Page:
I spend a fair amount of time on the Amalfi Coast, but am hesitant to call myself an expert. Sure, I can tell you the best way to get there, where to park and a few of my favorite places to eat, but ultimately I am a visitor too, doing many of the same touristy things everyone else is doing. If the "authentic experience" is what you are seeking it is up to you as the visitor to do a little research. Maybe stay in one of the smaller villages on the coast. Find out about the place you are visiting. Not things like what the historic sites are or where to buy the cutest sandals, that's easy. But things like what are the daily rhythms of a place. (Hint, the Italians are not eating dinner at 6:00pm.) Stop by the local markets and see what is for sale. Those are things you should see on your restaurant menu (the Italians are drinking beer with their pizza, not Chianti). Ask the parking attendant, the pharmacist, the barista where their favorite beach is. It is the simple everyday interactions that will deepen your understanding and experience. And if you feel like a bagel for breakfast or boat tour to Capri, you know what, that's ok too. Relax. It's your vacation after all.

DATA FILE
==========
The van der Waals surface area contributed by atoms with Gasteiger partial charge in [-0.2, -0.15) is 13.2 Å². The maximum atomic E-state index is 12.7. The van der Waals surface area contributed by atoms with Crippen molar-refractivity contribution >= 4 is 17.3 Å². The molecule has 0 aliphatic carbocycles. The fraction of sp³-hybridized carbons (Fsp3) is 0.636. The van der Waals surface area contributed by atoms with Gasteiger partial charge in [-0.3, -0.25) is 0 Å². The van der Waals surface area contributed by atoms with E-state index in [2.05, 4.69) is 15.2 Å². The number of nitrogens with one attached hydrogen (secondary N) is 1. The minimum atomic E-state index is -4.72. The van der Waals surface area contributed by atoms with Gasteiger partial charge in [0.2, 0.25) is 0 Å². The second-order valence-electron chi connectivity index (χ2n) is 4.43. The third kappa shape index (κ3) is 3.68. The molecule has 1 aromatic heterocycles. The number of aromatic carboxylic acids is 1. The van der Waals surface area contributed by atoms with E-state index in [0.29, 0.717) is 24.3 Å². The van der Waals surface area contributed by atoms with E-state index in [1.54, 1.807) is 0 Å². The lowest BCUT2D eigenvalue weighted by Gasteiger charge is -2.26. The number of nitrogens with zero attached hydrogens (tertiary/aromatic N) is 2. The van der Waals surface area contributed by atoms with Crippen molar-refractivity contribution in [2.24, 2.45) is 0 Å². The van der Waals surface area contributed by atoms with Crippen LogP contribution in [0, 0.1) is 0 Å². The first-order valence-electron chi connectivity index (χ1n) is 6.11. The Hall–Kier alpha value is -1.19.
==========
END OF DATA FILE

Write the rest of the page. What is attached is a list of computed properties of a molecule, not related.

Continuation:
There are 13 towns of the Amalfi Coast. On my most recent trip I was shown many of the smaller places that people miss. Each one Authentic.
Conca dei Marini
Blink while you are driving the SS163 and you might miss this tiny little slice of a town. We had dinner at Ristorante Calajanara on a terrace set out over the sea overlooking the twinkling lights of Praiano and Positano. This town is home to the famous flaky pastry, sfogliatella, that was created in the 18th century by the cloistered Dominican nuns living in the nearby Santa Rosa monastery. Conca de Marini is also where you will find the dazzling Grotta dello Smeraldo (Emerald Grotto.)